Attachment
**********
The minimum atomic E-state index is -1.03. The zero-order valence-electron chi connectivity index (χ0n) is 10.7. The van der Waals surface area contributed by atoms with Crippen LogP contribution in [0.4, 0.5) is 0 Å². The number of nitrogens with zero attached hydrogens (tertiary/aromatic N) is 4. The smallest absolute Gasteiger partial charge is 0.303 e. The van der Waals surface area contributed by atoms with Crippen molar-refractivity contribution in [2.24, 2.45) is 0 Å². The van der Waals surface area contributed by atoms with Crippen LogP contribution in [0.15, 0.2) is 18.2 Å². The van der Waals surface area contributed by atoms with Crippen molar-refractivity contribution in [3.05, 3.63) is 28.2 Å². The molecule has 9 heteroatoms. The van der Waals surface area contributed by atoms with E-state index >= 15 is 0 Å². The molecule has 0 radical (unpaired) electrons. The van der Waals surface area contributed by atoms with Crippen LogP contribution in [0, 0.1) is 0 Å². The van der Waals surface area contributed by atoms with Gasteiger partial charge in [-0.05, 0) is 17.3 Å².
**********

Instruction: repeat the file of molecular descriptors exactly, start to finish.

The minimum atomic E-state index is -1.03. The zero-order valence-electron chi connectivity index (χ0n) is 10.7. The van der Waals surface area contributed by atoms with Crippen LogP contribution in [0.4, 0.5) is 0 Å². The number of nitrogens with zero attached hydrogens (tertiary/aromatic N) is 4. The smallest absolute Gasteiger partial charge is 0.303 e. The van der Waals surface area contributed by atoms with Crippen molar-refractivity contribution in [2.24, 2.45) is 0 Å². The van der Waals surface area contributed by atoms with Crippen LogP contribution in [0.15, 0.2) is 18.2 Å². The van der Waals surface area contributed by atoms with Crippen molar-refractivity contribution in [3.05, 3.63) is 28.2 Å². The molecule has 9 heteroatoms. The van der Waals surface area contributed by atoms with E-state index >= 15 is 0 Å². The molecule has 0 radical (unpaired) electrons. The van der Waals surface area contributed by atoms with Crippen LogP contribution in [0, 0.1) is 0 Å². The van der Waals surface area contributed by atoms with Gasteiger partial charge in [-0.05, 0) is 17.3 Å².